Alegerile parlamentare din 2021 în Republica Moldova -

Post-modernist revolution

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Igor Botan / May 1, 2009
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Neither change, nor stability

The April 7 revolt followed the April 5, 2009 elections, at which the offer called stability tabled by the Party of Communists of the Republic of Moldova (PCRM) competed with the offer called change raised by the liberal parties. The revolt was the intermediary round of conversion of some painful deceptions into fury, after the preliminary results of elections were announced. The Presidency and Parliament buildings were further vandalised, with the security services being incapable to protect and taking violent revenge against hundreds of people whose culpability for what had happened was unclear. In consequence, a new reality occurred in Moldova, but neither the stability nor the change is present. The new reality is based on some factors which gave birth to political strains:

Definitively, one may draw the conclusion that the new reality is based on the deep distrust of the opposition and its electors towards the ruling party. The distrust factor reduces the possibility of a governance-opposition dialogue to remedy the political crisis. The fear of the opposition to find itself in the situation called “PPCD syndrome” fuels the distrust, though a dialogue between the governing and the opposition would be necessary, so that the Parliament would be able to elect a new chief of state with a qualified majority of 3/5 votes.

Given the polarised and split society, a large segment of the society does not warm at all any dialogue with the PCRM, invoking the example of the Christian Democratic People’s Party (PPCD), which lost 2/3 of its electorate after having accepted to turn from the No.1 political enemy of the PCRM into the most devoted partner of this party. In fact, the “PPCD syndrome” means the sliding of the “political partnership on European integration” between main political enemies, PCRM and PPCD, toward a “political cartel” within which the partners have granted various services to each other. In this respect, it is curious that the PPCD had a stable rating of approximately 10 percent when it did not have its television, while after getting EU TV the acquisition proved to be counterproductive. The “PPCD syndrome” is edifying in other terms as well. In particular, those carrying slogans such as “Down with the Communists!” or “We Are Romanians!” regarded as very dangerous by communist governors may become most devoted partners of the PCRM one day. Thus, the outgoing President Vladimir Voronin did not casually hurry up to accuse the opposition of coup d’etat and Romania of involvement in the Chisinau revolt on basis of some superficies.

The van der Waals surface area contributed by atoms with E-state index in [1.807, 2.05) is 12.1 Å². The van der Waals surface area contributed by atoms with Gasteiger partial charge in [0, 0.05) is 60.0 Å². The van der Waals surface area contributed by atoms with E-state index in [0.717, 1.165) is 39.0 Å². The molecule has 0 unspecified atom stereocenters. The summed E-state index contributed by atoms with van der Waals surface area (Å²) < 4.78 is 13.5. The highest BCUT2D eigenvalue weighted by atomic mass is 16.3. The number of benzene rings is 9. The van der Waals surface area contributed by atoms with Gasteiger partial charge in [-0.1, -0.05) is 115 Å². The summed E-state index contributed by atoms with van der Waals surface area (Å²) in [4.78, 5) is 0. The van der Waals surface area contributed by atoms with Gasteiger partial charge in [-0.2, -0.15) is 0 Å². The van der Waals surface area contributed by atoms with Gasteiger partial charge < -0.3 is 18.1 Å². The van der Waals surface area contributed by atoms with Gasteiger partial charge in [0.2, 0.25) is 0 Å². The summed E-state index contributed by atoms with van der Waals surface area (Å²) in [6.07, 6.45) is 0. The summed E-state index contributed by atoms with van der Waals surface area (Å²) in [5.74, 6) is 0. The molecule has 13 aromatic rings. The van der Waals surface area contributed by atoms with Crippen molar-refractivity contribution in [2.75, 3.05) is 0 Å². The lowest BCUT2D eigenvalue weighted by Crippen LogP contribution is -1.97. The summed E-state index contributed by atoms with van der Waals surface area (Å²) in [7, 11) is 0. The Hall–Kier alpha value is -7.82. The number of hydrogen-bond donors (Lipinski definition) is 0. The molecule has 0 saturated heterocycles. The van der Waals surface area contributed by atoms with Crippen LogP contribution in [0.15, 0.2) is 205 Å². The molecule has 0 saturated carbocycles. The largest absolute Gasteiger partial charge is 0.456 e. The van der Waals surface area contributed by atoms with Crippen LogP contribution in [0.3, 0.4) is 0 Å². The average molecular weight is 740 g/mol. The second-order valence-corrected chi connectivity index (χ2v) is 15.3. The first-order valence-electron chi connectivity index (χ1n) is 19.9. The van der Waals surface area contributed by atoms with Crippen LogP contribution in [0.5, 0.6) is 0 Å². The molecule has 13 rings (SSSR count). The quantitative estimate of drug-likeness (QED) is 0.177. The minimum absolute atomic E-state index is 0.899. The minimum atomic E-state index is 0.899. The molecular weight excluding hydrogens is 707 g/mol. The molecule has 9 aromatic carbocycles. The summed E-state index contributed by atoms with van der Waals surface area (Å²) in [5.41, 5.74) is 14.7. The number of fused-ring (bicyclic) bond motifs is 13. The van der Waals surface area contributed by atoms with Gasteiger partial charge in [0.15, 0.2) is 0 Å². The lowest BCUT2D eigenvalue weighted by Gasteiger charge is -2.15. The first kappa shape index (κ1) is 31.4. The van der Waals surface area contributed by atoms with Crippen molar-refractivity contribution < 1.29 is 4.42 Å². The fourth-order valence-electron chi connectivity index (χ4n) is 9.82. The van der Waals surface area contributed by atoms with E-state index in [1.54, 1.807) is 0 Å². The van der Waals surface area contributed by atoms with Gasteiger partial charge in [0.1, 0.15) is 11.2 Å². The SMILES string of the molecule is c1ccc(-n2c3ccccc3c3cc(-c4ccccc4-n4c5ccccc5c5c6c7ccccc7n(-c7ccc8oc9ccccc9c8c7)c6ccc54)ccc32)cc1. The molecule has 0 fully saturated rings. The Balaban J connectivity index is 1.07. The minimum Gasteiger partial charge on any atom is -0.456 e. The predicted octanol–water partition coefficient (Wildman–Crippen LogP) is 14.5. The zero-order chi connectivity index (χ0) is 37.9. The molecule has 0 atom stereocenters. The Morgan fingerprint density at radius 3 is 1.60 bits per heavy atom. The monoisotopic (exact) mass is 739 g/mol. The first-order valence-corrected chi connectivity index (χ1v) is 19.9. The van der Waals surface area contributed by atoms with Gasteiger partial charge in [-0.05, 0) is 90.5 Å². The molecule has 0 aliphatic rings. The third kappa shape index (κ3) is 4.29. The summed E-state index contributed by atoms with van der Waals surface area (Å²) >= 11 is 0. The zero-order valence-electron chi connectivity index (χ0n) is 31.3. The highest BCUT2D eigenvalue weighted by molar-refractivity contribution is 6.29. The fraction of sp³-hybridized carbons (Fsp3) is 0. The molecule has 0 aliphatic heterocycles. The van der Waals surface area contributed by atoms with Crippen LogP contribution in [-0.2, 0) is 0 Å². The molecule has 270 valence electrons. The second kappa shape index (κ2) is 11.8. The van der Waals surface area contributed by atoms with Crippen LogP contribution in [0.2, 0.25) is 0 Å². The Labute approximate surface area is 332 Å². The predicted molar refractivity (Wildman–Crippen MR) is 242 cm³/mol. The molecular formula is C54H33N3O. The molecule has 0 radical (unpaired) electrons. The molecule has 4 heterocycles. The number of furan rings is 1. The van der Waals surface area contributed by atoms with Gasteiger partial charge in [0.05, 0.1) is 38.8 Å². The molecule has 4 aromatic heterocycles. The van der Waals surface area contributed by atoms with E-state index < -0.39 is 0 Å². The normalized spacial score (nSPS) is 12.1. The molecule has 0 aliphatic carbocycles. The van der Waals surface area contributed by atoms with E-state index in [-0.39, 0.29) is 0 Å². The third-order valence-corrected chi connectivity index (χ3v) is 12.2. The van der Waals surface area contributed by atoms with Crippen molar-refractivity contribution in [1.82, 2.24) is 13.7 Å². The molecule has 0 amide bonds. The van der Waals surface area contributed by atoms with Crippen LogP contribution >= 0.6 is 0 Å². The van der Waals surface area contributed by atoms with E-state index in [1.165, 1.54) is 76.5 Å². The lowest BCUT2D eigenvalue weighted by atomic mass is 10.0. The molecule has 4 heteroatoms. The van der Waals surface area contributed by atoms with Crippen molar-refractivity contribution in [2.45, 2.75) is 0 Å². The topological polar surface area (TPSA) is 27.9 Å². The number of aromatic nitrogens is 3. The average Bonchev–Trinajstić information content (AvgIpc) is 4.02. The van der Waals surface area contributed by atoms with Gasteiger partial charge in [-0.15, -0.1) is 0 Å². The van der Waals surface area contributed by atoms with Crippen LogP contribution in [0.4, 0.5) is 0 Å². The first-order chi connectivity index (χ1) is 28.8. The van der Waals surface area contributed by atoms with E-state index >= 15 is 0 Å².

Paving stone — weapon of knowledge proletariat?

During a TV interview on April 29, 2009, President Voronin was sure that a chromatic revolution attempt was taken in Moldova. Many modern researchers describe the chromatic revolutions as post-modernist revolutions. Particularities of post-modernist revolutions are that they elude deep causes of social conflicts, with people being provided explanations and motivations elaborated by “political technologists” and promoted by manipulating propagandists. The purpose is to maintain or take the power at any cost. In this regard, the recent events in Moldova are part of the logic of a post-modernist revolution. Hence, the chief is generally right, just organisers of the revolution and its driving force shall be identified. In this respect, he has issued the decree on establishing of a “state commission for elucidating the causes, conditions and consequences of the April 6–7 events” which, given its composition, will have to adjust its conclusions to the answer that President Voronin is spreading for a long time — the liberal opposition.

In its turn, the liberal opposition indicates the lack of any evidence and absurdity of authorities’ statements. But both the coups d’etat and chromatic revolutions are organised by former or acting insiders who are in tight relations with governmental institutions or security bodies, which subdivisions join the revolutionaries. There are no such insiders in the liberal opposition in Moldova. They affirm that the post-electoral protests and revolt were a spontaneous response of people to abuses by the ruling party. In order to give an appropriate reply to accusations of governors that they have allegedly prepared a coup d’etat, opposition representatives said that the ruling circles were interested to set on fire the Presidency and Parliament buildings, the way the German fascist authorities did on February 27, 1933 with the purpose to accuse the opposition and further terminate it, as well as “to launder money” via affiliated firms while reconstructing the two stormed buildings.

The examples above come to outline the tall barriers on way of a political dialogue between the governance and the opposition. However, there are also common points in the visions of the governing and the opposition. Neither the governance, nor the opposition contest the fact that the young people and students who count for more than 120,000 persons in Chisinau municipality alone were the moving force of the post-modernist revolution. In other terms, the moving force of the post-modernist revolution was the becoming knowledge proletariat, which is called so in the new PCRM political programme adopted on March 15, 2008. Given the fact that President Voronin brought very grave accusations against teachers nationwide, saying that they are to blame for what has happened on April 6–7, 2009, as they do not educate patriots, he accused the proletarians of knowledge who educate other fellow proletarians for an average wage of only some 200 dollars a month. This may be a very grave mistake in terms of programmatic objectives of PCRM.